Pura Te Manihera McGregor “Whenua Ki Te Whenua”
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Pura Te Manihera McGregor “Whenua Ki Te Whenua”

Alexis Neal, Kakahu Wuru, 2013. Natural wool constructed, European and Māori woven, whatu aho rua (double twilled weaving), cloak pin carved in deer antler

Pura Te Manihera McGregor “Whenua Ki Te Whenua” – ALEXIS NEAL

26 September – 6 December 2015

Pura Te Manihera McGregor (1855 – 1920, Ngā Poutama, Ngāti Ruaka, Ngāti Rangi) was a prominent figure in the Whanganui community at the turn of the twentieth century. She first became known to the public as she accompanied her uncle Te Rangihiwinui Kepa (Major Kemp) in battle and led war dances during the New Zealand Wars. In 1879 she married Gregor McGregor and the couple committed themselves to blending their two cultures. Gregor learning te reo and managing Māori land, while Pura became a stalwart of the Wanganui Beautifying Society and was the first Māori woman to be awarded an OBE for her efforts in raising funds for World War One soldiers. Her 1920 obituary noted ‘Her memory will last for long days yet to be, and in all time it will be said of her, “She being dead, yet speaketh”’.[1]

An important part of Pura’s legacy was a bequest of her personal taonga to the Whanganui Regional Museum, five of which are on display in this exhibition. During her time as Tylee Cottage artist-in-residence from July to November 2012 Alexis Neal viewed this collection and was incredibly moved. Further research into Pura and her life stirred Neal to create her own taonga as a response to Pura’s archive of artefacts. The title of the exhibition, Whenua Ki Te Whenua, in Neal’s own words, speaks to ‘the spiritual and the physical realms and the connection to place’.[2] It is these artefacts that continue to connect Pura to this place, and that she chose to leave them to the Museum for future generations indicates her deep love of the region. During Neal’s time in Whanganui she felt a profound personal and spiritual connection to Pura and has created a body of work in response to her story and to initiate a conversation across time about the roles of memory, reality, history and women.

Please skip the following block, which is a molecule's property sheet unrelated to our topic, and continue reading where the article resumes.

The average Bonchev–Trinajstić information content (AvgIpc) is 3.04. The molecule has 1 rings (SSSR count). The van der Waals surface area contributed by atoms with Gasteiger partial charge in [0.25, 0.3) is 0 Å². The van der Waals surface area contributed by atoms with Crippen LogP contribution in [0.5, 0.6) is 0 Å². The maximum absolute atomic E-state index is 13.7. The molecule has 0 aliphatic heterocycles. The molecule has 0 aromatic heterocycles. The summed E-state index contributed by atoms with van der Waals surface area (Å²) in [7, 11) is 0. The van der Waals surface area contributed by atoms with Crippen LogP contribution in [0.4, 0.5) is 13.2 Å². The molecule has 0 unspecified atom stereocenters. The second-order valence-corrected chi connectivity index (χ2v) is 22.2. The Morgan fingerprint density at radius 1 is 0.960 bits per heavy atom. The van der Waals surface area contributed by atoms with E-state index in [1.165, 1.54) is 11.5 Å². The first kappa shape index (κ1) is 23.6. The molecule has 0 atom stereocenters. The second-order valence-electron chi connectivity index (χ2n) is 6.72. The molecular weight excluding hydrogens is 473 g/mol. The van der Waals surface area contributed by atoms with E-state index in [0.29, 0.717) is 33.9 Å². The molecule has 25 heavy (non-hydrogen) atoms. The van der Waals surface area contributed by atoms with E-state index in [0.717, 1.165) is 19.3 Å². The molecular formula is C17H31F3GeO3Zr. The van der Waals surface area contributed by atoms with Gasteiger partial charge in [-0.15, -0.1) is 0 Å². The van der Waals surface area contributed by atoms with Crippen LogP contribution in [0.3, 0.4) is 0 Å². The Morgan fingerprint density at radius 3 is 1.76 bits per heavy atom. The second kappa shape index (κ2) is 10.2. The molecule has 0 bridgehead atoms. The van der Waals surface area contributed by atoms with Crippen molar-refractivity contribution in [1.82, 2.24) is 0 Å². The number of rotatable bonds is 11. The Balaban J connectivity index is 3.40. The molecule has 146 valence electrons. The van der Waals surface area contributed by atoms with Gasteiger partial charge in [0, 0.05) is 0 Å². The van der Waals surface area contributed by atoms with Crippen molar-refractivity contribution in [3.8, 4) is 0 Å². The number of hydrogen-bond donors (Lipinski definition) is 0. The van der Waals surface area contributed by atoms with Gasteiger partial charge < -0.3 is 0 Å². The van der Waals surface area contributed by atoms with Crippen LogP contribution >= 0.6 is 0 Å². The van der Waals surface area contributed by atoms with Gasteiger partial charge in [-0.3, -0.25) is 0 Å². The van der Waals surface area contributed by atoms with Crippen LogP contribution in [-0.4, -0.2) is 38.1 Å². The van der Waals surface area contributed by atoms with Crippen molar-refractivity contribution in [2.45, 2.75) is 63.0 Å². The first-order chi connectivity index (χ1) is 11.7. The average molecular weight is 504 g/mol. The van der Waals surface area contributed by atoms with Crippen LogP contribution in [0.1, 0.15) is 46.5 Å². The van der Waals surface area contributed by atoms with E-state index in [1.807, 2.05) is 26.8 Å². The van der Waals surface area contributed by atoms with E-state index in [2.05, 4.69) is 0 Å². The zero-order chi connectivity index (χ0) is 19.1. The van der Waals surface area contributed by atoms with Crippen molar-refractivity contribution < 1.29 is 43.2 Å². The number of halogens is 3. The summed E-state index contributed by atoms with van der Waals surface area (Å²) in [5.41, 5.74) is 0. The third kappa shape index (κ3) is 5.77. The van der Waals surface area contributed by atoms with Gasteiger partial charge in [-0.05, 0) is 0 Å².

The power of works like this is the way in which they function ‘as a possible portal between an unfinished past and a reopened future’.[3] Our understanding of history is often fixed, time is a straight line and the past is just that, the past. As the French philosopher Jacques Derrida states historical objects and archives should be idiomatic, ‘with the singularity… to interpret, to repeat, to reproduce, but each time in its original uniqueness’, but their status in contemporary society is not so static.[4] Our understanding of a document, image, event or figure can evolve over time, as our perspective of the world changes and new facts come to light we view the past with fresh eyes. As the quote from Hebrews 11:4 in Pura’s obituary states: “She being dead, yet speaketh”. While Pura is gone, her legacy and taonga speak for her and continue to give us insight into her life. Neal’s work uses the nexus between past and future to highlight the continuum on which a figure such as Pura exists. She will never really be gone while we remember her and she continues to exist in the people who engage with her legacy.

[1] Wanganui Chronicle, March 5, 1920

[2] Alexis Neal, 1 February 2015

[3] Hal Foster, ‘An Archive Impulse’, OCTOBER 110, Autumn 2004, p.15

[4] Jacques Derrida, Archive Fever, The University of Chicago Press, 1995, p.90

Past Exhibitions 2015